Guest review by Orion
Review summary: A sweet but underdeveloped short romance.
Jared Glass thinks he’s got a pretty sweet deal. Andrew Blackwell is his best friend and roommate, they both live for gymnastics, and Jared’s on his way to the 2016 Olympics. Then Jared’s teammate breaks his leg, and Andy is named his replacement … except no one tells Jared, and isn’t that something you’d tell your best friend? Then again, they’re good at bending around the obvious: Andy’s been in love with Jared for years but stays silent; Jared denies it could even be possible. Surely two friends this close can be more?
“Flexibility” is another story from Dreamspinner’s Make a Play Daily Dose. With the Olympics only two months away, gymnast Jared Glass is pretty stressed out as this short, neat little story begins. Realizing that no one cared enough to tell him his friend and roommate Andrew Blackwell has joined the team sends him into a complete fit. But it isn’t the lack of communication that has him so worked up. It’s the fact that he is in love with Andrew, and he doesn’t want to face up to it.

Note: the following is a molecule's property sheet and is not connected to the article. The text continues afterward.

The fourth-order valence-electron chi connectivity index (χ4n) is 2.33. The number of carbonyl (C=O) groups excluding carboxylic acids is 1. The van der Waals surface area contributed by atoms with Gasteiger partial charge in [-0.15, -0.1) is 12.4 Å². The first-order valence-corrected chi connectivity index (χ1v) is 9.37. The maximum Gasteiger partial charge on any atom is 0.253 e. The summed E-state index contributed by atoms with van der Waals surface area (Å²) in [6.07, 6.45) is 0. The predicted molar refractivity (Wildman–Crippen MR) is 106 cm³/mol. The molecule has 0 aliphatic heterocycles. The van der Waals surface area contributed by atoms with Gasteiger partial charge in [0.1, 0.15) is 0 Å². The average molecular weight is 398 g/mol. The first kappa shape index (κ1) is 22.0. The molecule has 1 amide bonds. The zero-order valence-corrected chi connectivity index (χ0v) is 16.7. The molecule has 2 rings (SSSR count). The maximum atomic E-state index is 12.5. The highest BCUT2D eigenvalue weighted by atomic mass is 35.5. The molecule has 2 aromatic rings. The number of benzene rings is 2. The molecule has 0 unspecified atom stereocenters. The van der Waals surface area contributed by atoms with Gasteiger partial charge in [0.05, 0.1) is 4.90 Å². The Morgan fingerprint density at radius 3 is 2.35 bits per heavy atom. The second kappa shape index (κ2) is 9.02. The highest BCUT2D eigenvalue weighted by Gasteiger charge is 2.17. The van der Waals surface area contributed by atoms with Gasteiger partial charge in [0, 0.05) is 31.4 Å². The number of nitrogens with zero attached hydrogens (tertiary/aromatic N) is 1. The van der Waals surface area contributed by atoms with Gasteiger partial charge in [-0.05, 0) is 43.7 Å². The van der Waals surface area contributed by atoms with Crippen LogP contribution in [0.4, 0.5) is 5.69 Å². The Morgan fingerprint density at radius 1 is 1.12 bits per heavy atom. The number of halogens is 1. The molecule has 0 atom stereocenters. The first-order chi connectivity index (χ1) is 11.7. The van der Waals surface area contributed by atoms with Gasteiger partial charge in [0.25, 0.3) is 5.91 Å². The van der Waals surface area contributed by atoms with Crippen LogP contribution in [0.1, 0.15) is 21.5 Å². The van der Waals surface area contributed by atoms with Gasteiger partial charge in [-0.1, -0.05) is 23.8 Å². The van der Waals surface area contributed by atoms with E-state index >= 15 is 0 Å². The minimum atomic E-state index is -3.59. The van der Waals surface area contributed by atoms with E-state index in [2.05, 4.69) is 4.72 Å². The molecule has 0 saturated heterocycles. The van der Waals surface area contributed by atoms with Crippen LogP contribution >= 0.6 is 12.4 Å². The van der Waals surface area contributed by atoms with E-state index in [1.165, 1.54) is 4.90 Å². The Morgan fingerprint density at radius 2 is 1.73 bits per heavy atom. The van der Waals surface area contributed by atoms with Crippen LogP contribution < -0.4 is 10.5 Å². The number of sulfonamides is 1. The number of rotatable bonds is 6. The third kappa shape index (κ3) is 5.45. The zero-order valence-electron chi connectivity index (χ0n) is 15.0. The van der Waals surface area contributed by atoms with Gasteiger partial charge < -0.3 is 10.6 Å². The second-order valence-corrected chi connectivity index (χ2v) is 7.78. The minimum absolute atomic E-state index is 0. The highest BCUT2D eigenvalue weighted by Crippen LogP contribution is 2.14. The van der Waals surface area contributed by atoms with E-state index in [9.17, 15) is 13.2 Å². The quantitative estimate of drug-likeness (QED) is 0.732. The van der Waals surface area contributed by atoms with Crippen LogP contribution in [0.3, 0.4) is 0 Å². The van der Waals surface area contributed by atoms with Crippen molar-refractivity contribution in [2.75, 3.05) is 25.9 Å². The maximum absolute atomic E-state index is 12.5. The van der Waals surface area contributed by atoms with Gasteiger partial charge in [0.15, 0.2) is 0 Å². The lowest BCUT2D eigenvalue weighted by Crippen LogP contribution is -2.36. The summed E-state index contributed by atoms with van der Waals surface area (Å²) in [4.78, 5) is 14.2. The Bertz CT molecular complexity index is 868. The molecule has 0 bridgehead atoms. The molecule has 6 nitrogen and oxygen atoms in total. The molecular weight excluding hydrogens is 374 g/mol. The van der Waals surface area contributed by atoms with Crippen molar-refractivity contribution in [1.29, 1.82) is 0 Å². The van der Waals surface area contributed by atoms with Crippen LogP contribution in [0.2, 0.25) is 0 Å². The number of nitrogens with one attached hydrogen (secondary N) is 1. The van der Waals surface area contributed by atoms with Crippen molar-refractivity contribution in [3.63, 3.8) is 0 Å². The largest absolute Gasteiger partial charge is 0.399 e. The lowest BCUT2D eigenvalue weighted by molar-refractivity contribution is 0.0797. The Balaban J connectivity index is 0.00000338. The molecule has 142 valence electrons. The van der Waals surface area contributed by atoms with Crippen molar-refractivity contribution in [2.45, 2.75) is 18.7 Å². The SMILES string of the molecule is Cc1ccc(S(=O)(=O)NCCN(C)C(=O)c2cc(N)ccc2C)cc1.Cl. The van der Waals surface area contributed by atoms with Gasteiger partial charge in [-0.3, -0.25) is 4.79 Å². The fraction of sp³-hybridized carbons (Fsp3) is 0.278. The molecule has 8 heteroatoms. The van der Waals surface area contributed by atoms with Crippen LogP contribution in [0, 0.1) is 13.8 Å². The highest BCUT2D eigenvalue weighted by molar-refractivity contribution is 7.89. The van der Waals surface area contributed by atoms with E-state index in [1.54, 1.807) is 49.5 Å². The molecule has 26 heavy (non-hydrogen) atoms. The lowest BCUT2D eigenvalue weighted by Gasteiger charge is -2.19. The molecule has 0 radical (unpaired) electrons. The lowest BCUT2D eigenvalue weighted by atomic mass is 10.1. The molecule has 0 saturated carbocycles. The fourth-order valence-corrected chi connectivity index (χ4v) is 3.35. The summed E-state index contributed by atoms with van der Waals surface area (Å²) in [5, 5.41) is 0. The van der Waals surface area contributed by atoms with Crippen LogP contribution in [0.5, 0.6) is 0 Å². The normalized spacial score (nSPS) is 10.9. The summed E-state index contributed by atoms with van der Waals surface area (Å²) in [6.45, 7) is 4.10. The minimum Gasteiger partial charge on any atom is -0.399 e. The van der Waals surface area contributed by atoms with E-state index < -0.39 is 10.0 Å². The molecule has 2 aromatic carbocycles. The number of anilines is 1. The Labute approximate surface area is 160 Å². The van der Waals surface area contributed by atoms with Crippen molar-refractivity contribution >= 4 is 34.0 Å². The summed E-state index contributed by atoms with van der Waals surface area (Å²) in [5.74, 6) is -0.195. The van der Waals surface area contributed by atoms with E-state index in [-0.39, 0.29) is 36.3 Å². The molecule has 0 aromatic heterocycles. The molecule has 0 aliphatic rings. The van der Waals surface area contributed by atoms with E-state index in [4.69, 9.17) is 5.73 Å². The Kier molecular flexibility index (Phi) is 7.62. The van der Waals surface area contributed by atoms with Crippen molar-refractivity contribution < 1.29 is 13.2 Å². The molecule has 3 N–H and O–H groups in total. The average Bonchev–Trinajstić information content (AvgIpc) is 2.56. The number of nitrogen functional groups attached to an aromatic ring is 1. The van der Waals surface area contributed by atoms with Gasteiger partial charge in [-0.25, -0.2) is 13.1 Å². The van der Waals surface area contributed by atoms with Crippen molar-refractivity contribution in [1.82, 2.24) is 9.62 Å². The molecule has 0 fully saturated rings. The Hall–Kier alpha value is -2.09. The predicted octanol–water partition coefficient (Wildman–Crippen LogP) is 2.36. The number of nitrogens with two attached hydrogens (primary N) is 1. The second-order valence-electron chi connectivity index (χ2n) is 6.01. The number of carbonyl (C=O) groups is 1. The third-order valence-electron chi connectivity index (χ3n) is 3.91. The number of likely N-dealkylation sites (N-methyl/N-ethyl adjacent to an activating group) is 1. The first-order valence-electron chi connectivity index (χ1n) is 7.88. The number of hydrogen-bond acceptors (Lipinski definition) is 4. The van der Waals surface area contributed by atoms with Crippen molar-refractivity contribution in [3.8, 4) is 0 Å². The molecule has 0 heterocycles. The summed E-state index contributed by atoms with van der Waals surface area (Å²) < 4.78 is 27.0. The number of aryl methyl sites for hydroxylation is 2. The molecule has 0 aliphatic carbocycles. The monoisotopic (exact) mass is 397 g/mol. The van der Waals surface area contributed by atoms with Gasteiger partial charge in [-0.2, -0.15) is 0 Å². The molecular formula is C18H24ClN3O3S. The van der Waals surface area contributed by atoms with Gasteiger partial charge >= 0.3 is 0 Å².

This is a well-worn premise for a romance, but it’s always interesting to see what an author does with it. Ms. Rose creates interesting characters in Jared and Andrew. She does a very good job of conveying Jared’s irritability with everything, and I liked the flirtatious banter between Jared and Andrew. She also makes the attraction between the two guys very clear in the way they can’t keep their hands off each other.
One of the ways I found the story sorely lacking, however, was its failure to provide a solid reason for Jared’s unwillingness to accept his feelings for Andrew. At one point, he says of himself that he is not good with relationships, platonic or romantic. But he knows Andrew is gay and just as attracted to him as he is to Andrew. I kept thinking that, whether a guy is good at relationships or not, if he was really in love, he would dive in and take his chances. It seemed to me that there had to be some other reason behind Jared’s reluctance. I felt that the characters were not fleshed out enough. They are more sketches than fully realized people. I think the story would have benefited from having a few more pages devoted to developing the main characters and exploring Jared’s reservations about his love for Andrew.
The bio says that Maja Rose is a 21-year-old student who has always wanted to be an author. She displays promising talent here, and I certainly hope she continues writing and honing her skills. I think we will see some very fine tales from her in the future. Despite the shortcomings, “Flexibility” makes for a nice, quick summer read.